After evaluation of tunnel setup and packet loss measurements, the hierarchical Ethernet architecture combined with the hybrid tunnel setup approach offers flexible management of broadband aggregation for fast moving users.
Next, the discussion moves on to the topic of Triple Play Services and different architecture designs that seek to better accommodate these services.
Increasing demand for multiplay services from Video on Demand, multicast, and P2P (Peer-to-Peer) traffic has drastically increased bandwidth requirements in broadband networks. Currently, about a quarter of all consumer internet traffic is video and studies have suggested that annual global IP traffic will double in value every two years. Because of more HD (High Definition) Video Broadcasting and P2P IPTV, current architectures will have problems with efficiency, flexibility, and scalability.
Two architecture designs are described and then evaluated in the following sub-sections.
The first architecture is the Centralized Edge Design [Papapanagiotou10], shown in Figure 5, which takes traffic from multiple access points. This traffic gets aggregated by the L2 Metro Ethernet before going to the IP Edge network. All traffic types are backhauled to a BNG (Broadband Network Gateway) before going to a PoP (Point of Presence) or P-Router location that is connected to the ISP backbone. The BNG, which is deeper in the network, executes multicast replication, subscriber termination functionality, and IP QoS policies. For Broadcast video's IP Multicast, the traffic starts from the edge router and is transmitted to customer premises over L2 multicast VLANs.
Figure 5: Centralized Edge Design Architecture [Papapanagiotou10]
The second architecture is a Distributed IP Edge Design [Papapanagiotou10]. Many SPs are looking into this architecture as an alternative to satisfy bandwidth requirements for future applications. The setup of this design is shown in Figure 6. The edge network is made up of L2 and L3 (Layer 3) routers, and access and services to the IP network are controlled at the Edge Routers. HSI (High Speed Internet) and video get backhauled over VLANs to the Edge Routers. This architecture increases scalability because fewer subscribers are terminated per BNG which decreases the amount of state information in the BNG. In addition, IP QoS is enforced closer to the last mile. In this architecture, broadcast video services are delivered through IP multicast routing in the L2/L3 Carrier Ethernet Network.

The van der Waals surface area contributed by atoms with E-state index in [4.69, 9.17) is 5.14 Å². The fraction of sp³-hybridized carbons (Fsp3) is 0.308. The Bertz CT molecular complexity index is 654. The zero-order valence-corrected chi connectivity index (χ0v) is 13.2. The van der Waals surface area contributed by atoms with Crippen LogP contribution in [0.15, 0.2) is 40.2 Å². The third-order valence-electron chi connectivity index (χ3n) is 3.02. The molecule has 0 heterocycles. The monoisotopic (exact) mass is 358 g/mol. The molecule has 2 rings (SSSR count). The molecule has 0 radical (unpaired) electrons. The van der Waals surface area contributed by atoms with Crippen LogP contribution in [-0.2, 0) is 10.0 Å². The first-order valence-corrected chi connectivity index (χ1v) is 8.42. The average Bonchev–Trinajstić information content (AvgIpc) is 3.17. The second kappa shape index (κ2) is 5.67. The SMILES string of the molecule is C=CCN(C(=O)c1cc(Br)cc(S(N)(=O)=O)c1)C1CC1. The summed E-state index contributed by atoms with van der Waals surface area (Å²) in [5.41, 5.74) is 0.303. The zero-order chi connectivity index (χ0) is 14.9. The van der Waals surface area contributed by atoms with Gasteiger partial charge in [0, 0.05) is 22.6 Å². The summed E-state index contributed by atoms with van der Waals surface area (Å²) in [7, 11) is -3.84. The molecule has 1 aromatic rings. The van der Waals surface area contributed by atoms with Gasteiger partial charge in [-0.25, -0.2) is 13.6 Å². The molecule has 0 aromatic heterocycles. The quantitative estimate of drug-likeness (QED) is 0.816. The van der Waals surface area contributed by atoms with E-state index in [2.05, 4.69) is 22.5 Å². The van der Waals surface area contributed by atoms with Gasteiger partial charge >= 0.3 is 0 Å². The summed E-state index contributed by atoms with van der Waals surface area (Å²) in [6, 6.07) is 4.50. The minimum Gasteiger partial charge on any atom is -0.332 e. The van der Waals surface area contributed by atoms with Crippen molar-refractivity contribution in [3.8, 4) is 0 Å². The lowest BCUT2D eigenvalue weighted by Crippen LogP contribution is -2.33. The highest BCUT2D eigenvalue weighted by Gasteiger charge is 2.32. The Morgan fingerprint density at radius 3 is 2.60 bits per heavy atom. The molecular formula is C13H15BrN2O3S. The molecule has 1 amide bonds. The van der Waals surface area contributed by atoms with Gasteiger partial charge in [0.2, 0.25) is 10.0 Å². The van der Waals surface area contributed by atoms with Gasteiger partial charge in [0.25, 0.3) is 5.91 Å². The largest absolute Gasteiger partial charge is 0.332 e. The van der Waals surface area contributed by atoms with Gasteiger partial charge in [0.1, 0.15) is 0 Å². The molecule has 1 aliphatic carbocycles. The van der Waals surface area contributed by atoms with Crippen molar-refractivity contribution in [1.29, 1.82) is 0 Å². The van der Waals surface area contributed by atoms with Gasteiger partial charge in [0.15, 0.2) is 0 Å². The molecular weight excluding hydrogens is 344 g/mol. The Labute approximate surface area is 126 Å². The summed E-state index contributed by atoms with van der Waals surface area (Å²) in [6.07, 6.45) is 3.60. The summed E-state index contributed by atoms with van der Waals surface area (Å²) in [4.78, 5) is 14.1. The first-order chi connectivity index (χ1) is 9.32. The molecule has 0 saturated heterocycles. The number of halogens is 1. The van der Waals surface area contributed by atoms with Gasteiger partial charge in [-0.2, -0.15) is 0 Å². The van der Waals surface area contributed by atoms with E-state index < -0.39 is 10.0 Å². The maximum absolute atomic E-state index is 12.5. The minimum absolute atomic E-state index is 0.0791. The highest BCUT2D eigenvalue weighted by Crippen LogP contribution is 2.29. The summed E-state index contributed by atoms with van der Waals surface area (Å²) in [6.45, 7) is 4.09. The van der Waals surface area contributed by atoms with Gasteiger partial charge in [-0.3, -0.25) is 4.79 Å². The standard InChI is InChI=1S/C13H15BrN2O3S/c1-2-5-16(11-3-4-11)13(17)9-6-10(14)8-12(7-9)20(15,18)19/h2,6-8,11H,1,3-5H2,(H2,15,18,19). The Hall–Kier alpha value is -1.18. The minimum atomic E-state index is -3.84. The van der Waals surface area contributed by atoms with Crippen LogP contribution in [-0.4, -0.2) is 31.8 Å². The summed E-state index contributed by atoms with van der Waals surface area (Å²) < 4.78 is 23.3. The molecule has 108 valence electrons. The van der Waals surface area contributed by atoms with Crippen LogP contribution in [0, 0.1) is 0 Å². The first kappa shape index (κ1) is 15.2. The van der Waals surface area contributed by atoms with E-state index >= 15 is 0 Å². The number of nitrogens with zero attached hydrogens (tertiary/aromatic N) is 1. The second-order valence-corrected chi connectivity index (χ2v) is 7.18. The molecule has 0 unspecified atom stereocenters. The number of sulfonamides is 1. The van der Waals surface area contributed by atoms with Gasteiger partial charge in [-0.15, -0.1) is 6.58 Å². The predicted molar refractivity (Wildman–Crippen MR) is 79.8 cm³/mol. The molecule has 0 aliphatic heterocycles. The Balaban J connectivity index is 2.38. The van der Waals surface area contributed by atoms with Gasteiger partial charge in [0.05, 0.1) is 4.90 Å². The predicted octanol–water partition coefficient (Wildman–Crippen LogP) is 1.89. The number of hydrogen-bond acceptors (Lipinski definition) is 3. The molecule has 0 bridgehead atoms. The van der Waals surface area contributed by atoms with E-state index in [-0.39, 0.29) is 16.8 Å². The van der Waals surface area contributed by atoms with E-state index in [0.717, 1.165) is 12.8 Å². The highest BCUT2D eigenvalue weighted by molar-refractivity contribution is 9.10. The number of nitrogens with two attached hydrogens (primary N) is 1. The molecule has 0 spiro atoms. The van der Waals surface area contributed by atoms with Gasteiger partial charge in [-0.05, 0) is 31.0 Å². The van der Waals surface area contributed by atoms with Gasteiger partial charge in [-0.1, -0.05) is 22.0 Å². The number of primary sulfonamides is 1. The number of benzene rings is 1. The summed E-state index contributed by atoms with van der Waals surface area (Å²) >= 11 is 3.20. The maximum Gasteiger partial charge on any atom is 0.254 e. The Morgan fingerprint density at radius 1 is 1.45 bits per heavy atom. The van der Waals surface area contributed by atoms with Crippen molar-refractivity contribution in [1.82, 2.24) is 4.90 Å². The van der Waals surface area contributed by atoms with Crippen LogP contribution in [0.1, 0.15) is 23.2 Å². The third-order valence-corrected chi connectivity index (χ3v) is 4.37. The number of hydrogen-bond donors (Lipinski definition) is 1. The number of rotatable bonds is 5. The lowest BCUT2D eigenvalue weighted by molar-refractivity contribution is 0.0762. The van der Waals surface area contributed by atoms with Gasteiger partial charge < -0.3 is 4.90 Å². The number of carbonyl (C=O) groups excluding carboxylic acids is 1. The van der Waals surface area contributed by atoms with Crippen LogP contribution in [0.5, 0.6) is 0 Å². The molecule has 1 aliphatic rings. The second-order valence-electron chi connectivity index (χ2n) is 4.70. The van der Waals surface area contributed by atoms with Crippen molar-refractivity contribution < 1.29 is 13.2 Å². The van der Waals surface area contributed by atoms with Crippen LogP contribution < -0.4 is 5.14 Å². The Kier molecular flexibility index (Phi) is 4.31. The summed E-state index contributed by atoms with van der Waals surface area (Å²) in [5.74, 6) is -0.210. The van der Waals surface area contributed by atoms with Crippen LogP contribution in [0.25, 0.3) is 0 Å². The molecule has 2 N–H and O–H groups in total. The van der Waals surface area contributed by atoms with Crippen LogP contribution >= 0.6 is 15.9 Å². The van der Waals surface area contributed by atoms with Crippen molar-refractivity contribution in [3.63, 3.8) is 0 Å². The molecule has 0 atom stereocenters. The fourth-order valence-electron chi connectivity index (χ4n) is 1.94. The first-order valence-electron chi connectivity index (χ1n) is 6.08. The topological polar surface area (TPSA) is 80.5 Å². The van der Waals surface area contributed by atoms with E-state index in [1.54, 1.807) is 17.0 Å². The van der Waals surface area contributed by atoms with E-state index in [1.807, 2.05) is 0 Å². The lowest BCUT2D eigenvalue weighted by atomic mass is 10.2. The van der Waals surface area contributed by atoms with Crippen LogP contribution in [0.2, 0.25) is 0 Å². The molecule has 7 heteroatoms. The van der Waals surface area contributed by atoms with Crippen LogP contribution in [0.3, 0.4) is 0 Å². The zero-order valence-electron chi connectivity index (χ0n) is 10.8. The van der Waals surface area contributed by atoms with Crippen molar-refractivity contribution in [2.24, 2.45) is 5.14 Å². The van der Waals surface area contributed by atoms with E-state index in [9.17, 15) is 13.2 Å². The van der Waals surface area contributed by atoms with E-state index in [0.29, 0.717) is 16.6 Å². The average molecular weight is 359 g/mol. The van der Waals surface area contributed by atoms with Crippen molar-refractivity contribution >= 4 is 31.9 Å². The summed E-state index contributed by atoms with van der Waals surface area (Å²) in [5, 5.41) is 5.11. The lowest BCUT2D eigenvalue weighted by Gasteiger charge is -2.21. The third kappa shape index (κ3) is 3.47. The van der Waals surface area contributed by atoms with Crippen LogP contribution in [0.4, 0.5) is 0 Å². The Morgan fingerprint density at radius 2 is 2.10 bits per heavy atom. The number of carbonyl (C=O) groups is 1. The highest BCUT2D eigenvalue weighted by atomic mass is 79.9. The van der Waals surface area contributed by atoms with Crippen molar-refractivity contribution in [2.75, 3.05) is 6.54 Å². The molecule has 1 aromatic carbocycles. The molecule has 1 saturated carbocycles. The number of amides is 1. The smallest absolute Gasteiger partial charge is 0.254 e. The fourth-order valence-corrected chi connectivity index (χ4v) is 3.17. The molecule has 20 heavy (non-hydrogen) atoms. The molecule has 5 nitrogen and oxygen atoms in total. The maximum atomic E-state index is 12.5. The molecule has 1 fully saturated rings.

Figure 6: Distributed IP Edge Design Architecture [Papapanagiotou10]
Quantitative models [Papapanagiotou10] that analyze the two architectures show that the Centralized Edge Design is lower cost for low multicast traffic. On the other hand, for multicast IPTV with higher bandwidth, the Distributed IP Edge Design is a cheaper option. Distributed IP Edge Design is better for SPs who want to provide HD channels through C-VLANs. For both architectures, a combinatorial algorithm [Papapanagiotou10] proves that moving IP layer functionalities closer to the last mile decreases deployment costs.
With demand in voice, video, and high-speed internet services continually growing, aggregation networks have to be versatile and optimized in order to meet these demands. Service providers can realize economies of scope, scale, and skill by taking a comprehensive approach to triple play architecture design.
Alcatel proposes a Triple Play Service Delivery architecture [Alcatel] that lets network operators combine HSI, video, and voice services inside an Ethernet-based aggregation network environment. This infrastructure brings reduced risk, cost optimization, and faster delivery to market for new services.
In the following subsections, an overview of implementations within the architecture is first covered, followed by the basis of Alcatel's service delivery architecture. Then, multicasting is discussed, followed by PPPoE (Point-to-Point Protocol over Ethernet) and DHCP. PPPoE-based and DHCP-based services are compared to each other to highlight their differences. Finally, a brief overview is given of Alcatel's products that can be combined to deliver Triple Play Service solutions.